As campy musicals go Reefer Madness is probably an act too long and most of the music is unmemorable. But it has its moments, and some of them are pretty spectacular. Fans of mid-century stereo exotica, the broadly-defined musical genre exemplified by artists like Martin Denny and Les Baxter, will get a kick out of “Jimmy Takes a Hit,” a trippy production number with appropriately over-the-top choreography courtesy of Courtney Oliver and Standrew Parker.
Landis has stylized everything and gets wonderfully precise and delightfully off kilter performances from all of his actors. It is especially fun to watch Corbin Williams’ Jimmy evolve from the perfect picture of promise and youthful exuberance into a sweaty, sex-crazed doob junkie with glazed over eyes, who’ll do anything for his next fix.
Williams is in good company. With her often affectless affect Morgan Howard conjures images of Vampira as Mae, a reluctant druggie hooked on, “The Stuff.” Kent Reynolds is an inspired choice for the brain-scrambled Ralph, Caroline Simpson disappears into Sally, a sex addict and strong candidate for world’s worst mom, and Richie MacLeod slathers pusher-man Jack Stone with gallons of vintage slime.
David Foster, who plays the story’s hip to be square narrator and steps into a number of smaller character parts, has long been one of my favorite local actors, and his performance in Reefer Madness exemplifies why. Foster allows every gag the all the time it needs to develop, and in this homage to terrible cinema his deliberately awkward, out of time timing couldn’t be more perfect.
There’s not much nutritional value in Reefer Madness but it’s a good time and loaded down with only the cheapest of theatrics. If it sounds like something you might like, you probably will. Besides, everybody’s doing it. And it won’t hurt you none.
I take some comfort in a crudely drawn political cartoon from 1798 that depicts American congressmen fighting with fists, feet, clubs, and fireplace tongs. It reminds me that incivility isn't some new creation midwifed by Jerry Springer, refined by talk news, and perfected by the modern House of Representatives. Ignorance, bigotry, and bad behavior have always been with us, although digital and broadcast media have certainly turned up the volume in recent decades.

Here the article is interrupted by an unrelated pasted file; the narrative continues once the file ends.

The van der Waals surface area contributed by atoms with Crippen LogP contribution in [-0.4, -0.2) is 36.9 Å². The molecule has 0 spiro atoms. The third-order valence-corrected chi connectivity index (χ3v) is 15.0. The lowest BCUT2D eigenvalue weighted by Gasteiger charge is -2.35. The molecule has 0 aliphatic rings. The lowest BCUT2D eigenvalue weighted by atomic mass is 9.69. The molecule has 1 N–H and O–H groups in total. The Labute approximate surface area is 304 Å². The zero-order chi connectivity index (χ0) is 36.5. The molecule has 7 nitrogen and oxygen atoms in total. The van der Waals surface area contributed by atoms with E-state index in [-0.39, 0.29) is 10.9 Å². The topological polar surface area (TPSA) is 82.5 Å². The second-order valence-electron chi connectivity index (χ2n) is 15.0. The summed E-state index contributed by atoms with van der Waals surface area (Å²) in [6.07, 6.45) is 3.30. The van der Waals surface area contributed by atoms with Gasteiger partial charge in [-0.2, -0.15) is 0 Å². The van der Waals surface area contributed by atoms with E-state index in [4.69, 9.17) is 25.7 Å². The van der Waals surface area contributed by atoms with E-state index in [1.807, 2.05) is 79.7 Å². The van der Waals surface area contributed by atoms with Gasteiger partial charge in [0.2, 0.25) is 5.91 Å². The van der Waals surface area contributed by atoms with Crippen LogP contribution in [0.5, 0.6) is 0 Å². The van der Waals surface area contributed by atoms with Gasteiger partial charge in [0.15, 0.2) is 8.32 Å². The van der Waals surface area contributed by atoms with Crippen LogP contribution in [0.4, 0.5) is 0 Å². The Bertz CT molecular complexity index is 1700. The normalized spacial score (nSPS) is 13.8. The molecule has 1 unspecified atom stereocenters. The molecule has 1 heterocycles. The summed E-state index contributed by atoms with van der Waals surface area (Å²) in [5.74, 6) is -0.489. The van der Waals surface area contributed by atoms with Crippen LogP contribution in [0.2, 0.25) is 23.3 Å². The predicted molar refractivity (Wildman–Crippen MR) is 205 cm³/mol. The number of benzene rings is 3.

Just look at all those guys going at it. If they weren’t all white it might be a scene from Clybourne Park. I say that because the Pulitzer Prize winning drama, which is currently available for consumption at Playhouse on the Square, is a loud and noisy play. Voices compete with radios, phones and other voices as characters talk to, at, and over one another like impasse and misunderstanding was the most desirable outcome. And there are moments in Bruce Norris' fiercely funny play about race, real estate, and the evolving urban environment, when that absolutely seems to be the case. It sometimes becomes so busy, frustrating and noisy it might as well be Congress.
Clybourne Park's well known central conceit is that it functions as a sequel to Lorraine Hansberry's groundbreaking 1959 play A Raisin in the Sun. The first act occurs simultaneously with the actions of Raisin, but in the tragedy-haunted home Hansberry's Younger family will eventually buy. The white middle class sellers are packing up for the suburbs and as they prepare, physically and emotionally, to move away from the place where their son took his own life, they are visited by a neighbor, Karl Linder, the only character to appear in both Raisin and Clybourne Park. He's come with his deaf wife in tow, to announce that the family that has bought the house—a house already devalued by suicide—is black. He explains, with increasing frustration and anger, all the reasons why this new development will have a devastating effect on the neighborhood and the value of his property.